Straw Dogs (1971) was adapted from the novel The Siege Of Trencher's Farm, and was about an American mathematician (Dustin Hoffman) and his young British wife (Susan George) move to a farm outside of her quaint home village in Cornwall. What starts off as snide teasing by some local yahoos quickly escalates to rape, and an orgy of violence where the normally pacifistic mathematician summons his inner barbarian and becomes a killing machine.

Now the original was shocking beyond its graphic portrayals of violence and rape. It was also shocking in setting. English villages, in the mind of American moviegoers, were places where quaint goes to die. They're where Bertie Wooster and Jeeves get tangled up in various romantic misunderstandings and the only violence that's supposed to happen in these places occur at Lord Autumnbottom's manor house and are promptly solved by either sharp-eyed little old ladies or nattily dressed Belgians on a country weekend.

The remake decided that instead of reversing expectations like Peckpinpah, they would reverse the reversed expectations. Instead of going for the shock of the unexpected, they went for the pretty exhausted cliche.

They changed the setting from where quaint goes to die, to the land where originality in screenwriting goes to die. They moved the setting from Cornwall to Mississippi, and instead of British thugs, its the classic cliched "Killer Southern Rednecks" rearing their nasty heads again, and some real Southern people and other folks aren't happy about it.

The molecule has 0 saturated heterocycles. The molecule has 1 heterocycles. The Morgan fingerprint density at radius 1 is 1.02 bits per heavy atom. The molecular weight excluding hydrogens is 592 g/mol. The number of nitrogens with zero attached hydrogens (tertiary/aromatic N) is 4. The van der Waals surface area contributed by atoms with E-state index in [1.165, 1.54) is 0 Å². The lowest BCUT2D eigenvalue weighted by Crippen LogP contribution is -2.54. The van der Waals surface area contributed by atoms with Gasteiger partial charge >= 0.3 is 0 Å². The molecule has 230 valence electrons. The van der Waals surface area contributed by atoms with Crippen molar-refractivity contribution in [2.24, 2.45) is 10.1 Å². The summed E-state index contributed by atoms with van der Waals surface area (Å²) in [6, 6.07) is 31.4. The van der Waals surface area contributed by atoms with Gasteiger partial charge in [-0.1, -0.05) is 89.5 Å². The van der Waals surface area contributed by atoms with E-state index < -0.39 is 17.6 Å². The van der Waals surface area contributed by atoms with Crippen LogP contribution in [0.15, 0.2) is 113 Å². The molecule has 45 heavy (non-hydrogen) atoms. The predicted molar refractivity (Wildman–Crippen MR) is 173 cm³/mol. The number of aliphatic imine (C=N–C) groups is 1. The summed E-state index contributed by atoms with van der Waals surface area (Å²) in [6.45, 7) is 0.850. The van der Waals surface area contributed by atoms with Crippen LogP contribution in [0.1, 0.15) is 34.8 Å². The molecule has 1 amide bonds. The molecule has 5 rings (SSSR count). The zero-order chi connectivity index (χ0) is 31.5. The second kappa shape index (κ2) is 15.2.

And let's not forget that they changed the lead from being a mousy mathematician, to a surprisingly handsome screenwriter from Hollywood. (Oh yeah, that's realistic.)

Now what really bugs me about these developments is that Hollywood has managed to make doing a remake even lazier than usual. It's nothing but rehashed cliches, and Hollywood self-aggrandizing itself at the expense of a good chunk of the movie going public.

What also bugs me is the simple fact that it's a gloriously missed opportunity for what could have been a side splitting comedy.

Picture it: A Hollywood screenwriter moves to a small town in Mississippi with his hot wife for some peace and quiet so he can write the sequel to
Bucky Larson. The locals try to make him feel welcome, but since he's lived his whole life in Hollywood, all he knows about Southern people are the cliches Hollywood dishes out on a regular basis. He sees their every attempt to be friendly as some sort of threat and grows increasingly paranoid. It all comes a head when the locals spot a rabid badger crawling under his house. They come to warn him about the vicious rabid animal in his house, but he assumes its a home invasion, and everything explodes into an orgy of slap-stick carnage. Sort of like if Sam Peckinpah made Home Alone. After slaughtering his neighbors, he cries out "I got them all!" only to be savaged to death by the rabid badger.